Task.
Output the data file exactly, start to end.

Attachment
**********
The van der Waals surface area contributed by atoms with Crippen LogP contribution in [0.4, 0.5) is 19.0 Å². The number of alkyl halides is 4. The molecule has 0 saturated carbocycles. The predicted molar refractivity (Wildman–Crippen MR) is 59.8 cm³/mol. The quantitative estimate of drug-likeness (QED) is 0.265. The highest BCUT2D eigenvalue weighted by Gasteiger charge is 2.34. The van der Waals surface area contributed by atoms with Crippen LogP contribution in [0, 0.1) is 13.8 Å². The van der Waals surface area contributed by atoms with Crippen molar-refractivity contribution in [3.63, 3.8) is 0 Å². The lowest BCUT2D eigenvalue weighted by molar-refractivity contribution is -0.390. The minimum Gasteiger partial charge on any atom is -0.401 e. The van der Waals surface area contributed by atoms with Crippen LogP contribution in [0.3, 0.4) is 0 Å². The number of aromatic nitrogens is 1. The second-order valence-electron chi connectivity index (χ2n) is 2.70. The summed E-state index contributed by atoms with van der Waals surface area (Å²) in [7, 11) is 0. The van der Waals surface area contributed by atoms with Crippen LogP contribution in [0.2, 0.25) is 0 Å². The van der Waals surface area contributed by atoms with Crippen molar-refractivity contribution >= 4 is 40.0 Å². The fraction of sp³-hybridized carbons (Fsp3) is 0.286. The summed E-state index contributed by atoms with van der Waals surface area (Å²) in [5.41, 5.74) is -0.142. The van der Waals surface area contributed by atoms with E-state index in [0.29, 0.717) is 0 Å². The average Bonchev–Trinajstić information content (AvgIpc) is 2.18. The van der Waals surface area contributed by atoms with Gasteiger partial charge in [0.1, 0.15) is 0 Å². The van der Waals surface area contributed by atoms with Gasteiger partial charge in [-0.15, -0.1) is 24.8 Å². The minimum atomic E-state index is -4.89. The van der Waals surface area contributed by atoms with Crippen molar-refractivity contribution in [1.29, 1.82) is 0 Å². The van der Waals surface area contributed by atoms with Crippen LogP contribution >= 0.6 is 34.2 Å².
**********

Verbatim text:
The van der Waals surface area contributed by atoms with Crippen LogP contribution in [0.4, 0.5) is 19.0 Å². The number of alkyl halides is 4. The molecule has 0 saturated carbocycles. The predicted molar refractivity (Wildman–Crippen MR) is 59.8 cm³/mol. The quantitative estimate of drug-likeness (QED) is 0.265. The highest BCUT2D eigenvalue weighted by Gasteiger charge is 2.34. The van der Waals surface area contributed by atoms with Crippen LogP contribution in [0, 0.1) is 13.8 Å². The van der Waals surface area contributed by atoms with Crippen molar-refractivity contribution in [3.63, 3.8) is 0 Å². The lowest BCUT2D eigenvalue weighted by molar-refractivity contribution is -0.390. The minimum Gasteiger partial charge on any atom is -0.401 e. The van der Waals surface area contributed by atoms with Crippen LogP contribution in [0.3, 0.4) is 0 Å². The number of aromatic nitrogens is 1. The second-order valence-electron chi connectivity index (χ2n) is 2.70. The summed E-state index contributed by atoms with van der Waals surface area (Å²) in [7, 11) is 0. The van der Waals surface area contributed by atoms with Crippen LogP contribution in [0.2, 0.25) is 0 Å². The van der Waals surface area contributed by atoms with Crippen molar-refractivity contribution >= 4 is 40.0 Å². The fraction of sp³-hybridized carbons (Fsp3) is 0.286. The summed E-state index contributed by atoms with van der Waals surface area (Å²) in [5.41, 5.74) is -0.142. The van der Waals surface area contributed by atoms with E-state index in [0.29, 0.717) is 0 Å². The average Bonchev–Trinajstić information content (AvgIpc) is 2.18. The van der Waals surface area contributed by atoms with Gasteiger partial charge in [0.1, 0.15) is 0 Å². The van der Waals surface area contributed by atoms with Gasteiger partial charge in [-0.15, -0.1) is 24.8 Å². The minimum atomic E-state index is -4.89. The van der Waals surface area contributed by atoms with Crippen molar-refractivity contribution in [1.29, 1.82) is 0 Å². The van der Waals surface area contributed by atoms with Crippen LogP contribution >= 0.6 is 34.2 Å².